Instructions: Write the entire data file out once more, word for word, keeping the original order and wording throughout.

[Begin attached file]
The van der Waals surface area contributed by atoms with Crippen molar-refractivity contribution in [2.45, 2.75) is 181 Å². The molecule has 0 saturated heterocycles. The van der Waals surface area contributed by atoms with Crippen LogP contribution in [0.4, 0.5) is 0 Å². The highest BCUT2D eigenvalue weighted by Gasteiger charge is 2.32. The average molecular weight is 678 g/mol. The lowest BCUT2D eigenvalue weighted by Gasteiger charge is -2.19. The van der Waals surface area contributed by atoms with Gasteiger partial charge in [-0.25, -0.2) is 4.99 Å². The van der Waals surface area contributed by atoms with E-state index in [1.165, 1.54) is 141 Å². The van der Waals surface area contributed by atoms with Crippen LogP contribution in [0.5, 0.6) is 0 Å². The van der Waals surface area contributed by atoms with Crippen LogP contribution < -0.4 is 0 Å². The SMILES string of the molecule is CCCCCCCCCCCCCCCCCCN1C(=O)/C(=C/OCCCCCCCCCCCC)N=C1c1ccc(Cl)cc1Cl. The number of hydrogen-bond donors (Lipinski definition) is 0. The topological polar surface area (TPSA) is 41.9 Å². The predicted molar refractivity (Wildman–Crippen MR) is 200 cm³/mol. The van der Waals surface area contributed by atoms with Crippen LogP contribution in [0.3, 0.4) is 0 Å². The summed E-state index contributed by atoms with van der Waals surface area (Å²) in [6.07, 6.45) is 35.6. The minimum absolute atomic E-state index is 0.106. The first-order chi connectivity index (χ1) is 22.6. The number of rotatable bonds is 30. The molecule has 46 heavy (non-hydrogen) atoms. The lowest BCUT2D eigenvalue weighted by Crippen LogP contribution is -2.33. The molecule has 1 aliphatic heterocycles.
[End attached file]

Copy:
The van der Waals surface area contributed by atoms with Crippen molar-refractivity contribution in [2.45, 2.75) is 181 Å². The molecule has 0 saturated heterocycles. The van der Waals surface area contributed by atoms with Crippen LogP contribution in [0.4, 0.5) is 0 Å². The highest BCUT2D eigenvalue weighted by Gasteiger charge is 2.32. The average molecular weight is 678 g/mol. The lowest BCUT2D eigenvalue weighted by Gasteiger charge is -2.19. The van der Waals surface area contributed by atoms with Gasteiger partial charge in [-0.25, -0.2) is 4.99 Å². The van der Waals surface area contributed by atoms with E-state index in [1.165, 1.54) is 141 Å². The van der Waals surface area contributed by atoms with Crippen LogP contribution in [0.5, 0.6) is 0 Å². The van der Waals surface area contributed by atoms with Crippen LogP contribution < -0.4 is 0 Å². The SMILES string of the molecule is CCCCCCCCCCCCCCCCCCN1C(=O)/C(=C/OCCCCCCCCCCCC)N=C1c1ccc(Cl)cc1Cl. The number of hydrogen-bond donors (Lipinski definition) is 0. The topological polar surface area (TPSA) is 41.9 Å². The predicted molar refractivity (Wildman–Crippen MR) is 200 cm³/mol. The van der Waals surface area contributed by atoms with Crippen LogP contribution in [0.3, 0.4) is 0 Å². The summed E-state index contributed by atoms with van der Waals surface area (Å²) in [6.07, 6.45) is 35.6. The minimum absolute atomic E-state index is 0.106. The first-order chi connectivity index (χ1) is 22.6. The number of rotatable bonds is 30. The molecule has 46 heavy (non-hydrogen) atoms. The lowest BCUT2D eigenvalue weighted by Crippen LogP contribution is -2.33. The molecule has 1 aliphatic heterocycles.